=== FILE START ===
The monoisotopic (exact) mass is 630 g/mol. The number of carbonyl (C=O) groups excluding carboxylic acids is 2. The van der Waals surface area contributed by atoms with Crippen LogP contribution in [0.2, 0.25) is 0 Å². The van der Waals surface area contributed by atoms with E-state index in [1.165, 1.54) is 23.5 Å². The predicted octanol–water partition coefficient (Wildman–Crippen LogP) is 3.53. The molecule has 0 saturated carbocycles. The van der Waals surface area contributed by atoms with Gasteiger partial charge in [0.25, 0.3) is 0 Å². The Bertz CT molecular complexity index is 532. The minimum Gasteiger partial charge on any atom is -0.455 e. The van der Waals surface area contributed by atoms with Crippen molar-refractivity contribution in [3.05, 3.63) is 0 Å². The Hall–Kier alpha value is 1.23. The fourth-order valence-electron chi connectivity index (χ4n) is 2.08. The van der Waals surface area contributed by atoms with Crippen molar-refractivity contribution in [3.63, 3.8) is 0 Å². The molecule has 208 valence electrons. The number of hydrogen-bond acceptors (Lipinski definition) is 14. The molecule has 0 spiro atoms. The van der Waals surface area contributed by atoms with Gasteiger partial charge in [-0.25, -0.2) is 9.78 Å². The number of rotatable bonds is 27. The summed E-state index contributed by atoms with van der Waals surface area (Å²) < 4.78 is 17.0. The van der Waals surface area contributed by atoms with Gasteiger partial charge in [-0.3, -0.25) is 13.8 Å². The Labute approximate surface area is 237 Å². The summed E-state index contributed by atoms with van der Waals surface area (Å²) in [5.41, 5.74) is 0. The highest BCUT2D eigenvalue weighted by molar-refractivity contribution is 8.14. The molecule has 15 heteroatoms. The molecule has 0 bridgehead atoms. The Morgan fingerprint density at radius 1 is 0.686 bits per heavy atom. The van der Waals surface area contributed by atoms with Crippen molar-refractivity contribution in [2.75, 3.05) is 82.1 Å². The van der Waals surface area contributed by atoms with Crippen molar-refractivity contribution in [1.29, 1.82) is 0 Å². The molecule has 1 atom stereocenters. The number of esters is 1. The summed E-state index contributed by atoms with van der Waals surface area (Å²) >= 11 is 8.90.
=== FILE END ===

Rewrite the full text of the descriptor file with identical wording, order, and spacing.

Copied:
The monoisotopic (exact) mass is 630 g/mol. The number of carbonyl (C=O) groups excluding carboxylic acids is 2. The van der Waals surface area contributed by atoms with Crippen LogP contribution in [0.2, 0.25) is 0 Å². The van der Waals surface area contributed by atoms with E-state index in [1.165, 1.54) is 23.5 Å². The predicted octanol–water partition coefficient (Wildman–Crippen LogP) is 3.53. The molecule has 0 saturated carbocycles. The van der Waals surface area contributed by atoms with Gasteiger partial charge in [0.25, 0.3) is 0 Å². The Bertz CT molecular complexity index is 532. The minimum Gasteiger partial charge on any atom is -0.455 e. The van der Waals surface area contributed by atoms with Crippen molar-refractivity contribution in [3.05, 3.63) is 0 Å². The Hall–Kier alpha value is 1.23. The fourth-order valence-electron chi connectivity index (χ4n) is 2.08. The van der Waals surface area contributed by atoms with Crippen molar-refractivity contribution in [3.63, 3.8) is 0 Å². The molecule has 208 valence electrons. The number of hydrogen-bond acceptors (Lipinski definition) is 14. The molecule has 0 spiro atoms. The van der Waals surface area contributed by atoms with Gasteiger partial charge in [-0.25, -0.2) is 9.78 Å². The number of rotatable bonds is 27. The summed E-state index contributed by atoms with van der Waals surface area (Å²) < 4.78 is 17.0. The van der Waals surface area contributed by atoms with Gasteiger partial charge in [-0.3, -0.25) is 13.8 Å². The Labute approximate surface area is 237 Å². The summed E-state index contributed by atoms with van der Waals surface area (Å²) in [5.41, 5.74) is 0. The highest BCUT2D eigenvalue weighted by molar-refractivity contribution is 8.14. The molecule has 15 heteroatoms. The molecule has 0 bridgehead atoms. The Morgan fingerprint density at radius 1 is 0.686 bits per heavy atom. The van der Waals surface area contributed by atoms with Crippen molar-refractivity contribution in [2.75, 3.05) is 82.1 Å². The van der Waals surface area contributed by atoms with Crippen molar-refractivity contribution in [1.29, 1.82) is 0 Å². The molecule has 1 atom stereocenters. The number of esters is 1. The summed E-state index contributed by atoms with van der Waals surface area (Å²) >= 11 is 8.90.